Within the U.S. Army, generals are at the top of the chain of command. Within the Army general officer community are four ranks of progressively higher authority. They start at the brigadier level (one star) and top out at general itself (four stars). In between are the ranks of major general and lieutenant general. The Army commands they lead and the responsibilities they have are commensurate with their pay grades.
A brigadier general in the U.S. Army holds the pay grade of O7 (on a scale of O1 to O10). Depending on his specialty, a brigadier serves as deputy to the commander of a division-sized unit. This means he's second-in-command of a unit containing 17,000 to 21,000 soldiers. He's usually the officer in charge of all planning and coordinating activities. Brigades (3,000 to 5,000 soldiers) that don't belong to a division are commanded by brigadiers.
An Army major general holds the pay grade of O8. Given that he commands division-sized units, his duties and responsibilities are vast. Within his division exists seven brigades. These include aviation and artillery units. When not commanding these large units, he may serve in staff positions at the Pentagon. Additionally, major generals also are found working in specialized organizations such as the National Security Agency (NSA). They may also serve as leaders of doctrinal development commands.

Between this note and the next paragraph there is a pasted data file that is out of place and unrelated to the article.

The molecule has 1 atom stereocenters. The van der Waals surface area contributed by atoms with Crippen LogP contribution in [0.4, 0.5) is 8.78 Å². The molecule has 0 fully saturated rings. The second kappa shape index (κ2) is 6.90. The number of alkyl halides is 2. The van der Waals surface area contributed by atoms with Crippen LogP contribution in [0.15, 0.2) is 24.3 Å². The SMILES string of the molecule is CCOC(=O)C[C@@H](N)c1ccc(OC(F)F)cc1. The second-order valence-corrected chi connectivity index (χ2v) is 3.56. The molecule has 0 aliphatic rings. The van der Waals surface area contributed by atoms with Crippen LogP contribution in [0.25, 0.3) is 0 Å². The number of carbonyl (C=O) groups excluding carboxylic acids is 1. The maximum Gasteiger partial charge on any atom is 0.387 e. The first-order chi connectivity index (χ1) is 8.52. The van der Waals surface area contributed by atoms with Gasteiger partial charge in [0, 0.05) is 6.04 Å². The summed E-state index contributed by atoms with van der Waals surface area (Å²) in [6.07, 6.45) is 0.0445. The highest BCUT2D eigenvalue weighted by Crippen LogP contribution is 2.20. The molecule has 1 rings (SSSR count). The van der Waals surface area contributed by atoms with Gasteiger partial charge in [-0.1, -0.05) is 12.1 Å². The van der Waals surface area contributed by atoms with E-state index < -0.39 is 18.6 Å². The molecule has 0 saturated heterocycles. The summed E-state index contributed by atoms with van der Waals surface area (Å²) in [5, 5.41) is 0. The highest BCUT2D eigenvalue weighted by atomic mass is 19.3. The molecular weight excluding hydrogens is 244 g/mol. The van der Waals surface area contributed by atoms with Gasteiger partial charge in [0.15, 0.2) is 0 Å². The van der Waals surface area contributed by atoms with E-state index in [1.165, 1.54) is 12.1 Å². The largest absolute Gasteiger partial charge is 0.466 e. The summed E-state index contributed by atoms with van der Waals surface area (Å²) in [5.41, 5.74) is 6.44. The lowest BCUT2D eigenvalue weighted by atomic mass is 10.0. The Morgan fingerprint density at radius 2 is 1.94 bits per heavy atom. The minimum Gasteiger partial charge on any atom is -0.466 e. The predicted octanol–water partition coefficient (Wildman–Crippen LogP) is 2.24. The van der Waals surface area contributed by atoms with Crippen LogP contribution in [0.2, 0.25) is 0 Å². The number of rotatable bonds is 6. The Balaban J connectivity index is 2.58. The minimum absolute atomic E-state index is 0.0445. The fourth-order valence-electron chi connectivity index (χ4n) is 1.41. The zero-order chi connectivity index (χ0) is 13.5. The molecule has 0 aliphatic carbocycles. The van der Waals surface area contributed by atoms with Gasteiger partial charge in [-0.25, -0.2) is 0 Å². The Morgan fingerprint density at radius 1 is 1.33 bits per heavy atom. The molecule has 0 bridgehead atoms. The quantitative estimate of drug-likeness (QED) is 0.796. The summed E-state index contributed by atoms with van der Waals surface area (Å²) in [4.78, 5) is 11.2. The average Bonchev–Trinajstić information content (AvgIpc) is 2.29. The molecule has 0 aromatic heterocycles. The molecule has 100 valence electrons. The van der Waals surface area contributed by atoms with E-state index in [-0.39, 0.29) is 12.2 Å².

A lieutenant general holds the pay grade of O9. He often commands a corps-sized unit of from 20,000 to 45,000 soldiers. In addition, he can be found holding high-ranking positions at all major U.S. military commands. For example, the deputy commander of U.S. Southern Command (USSOUTHCOM), a unified (all-service) combatant command, is a lieutenant general. His duties include responsibility for all U.S. military activities carried out in Central and South America.
An Army general holds the pay grade of O10 and is the highest-ranking of the four general officer ranks. The military commander of the U.S. Army is a general. Generals command major responsibility areas such as U.S. Central Command, with responsibility for the Middle East. In addition, Army generals are periodically named to be chairman of the Joint Chiefs of Staff.
All Army generals hold a great deal of responsibility. By law, the Army can only have approximately 302 of the them at any one time. An Army general is rated O-10 on the pay grade scale. In January 2013, an O-10 with 20 years in service earned $15,913.20 per month, according to the U.S. Bureau of Labor Statistics. Lower ranks, at grades O-7 to O-9, earn between $8,182.50 and $13,917.60 per month, depending on rank and time in service.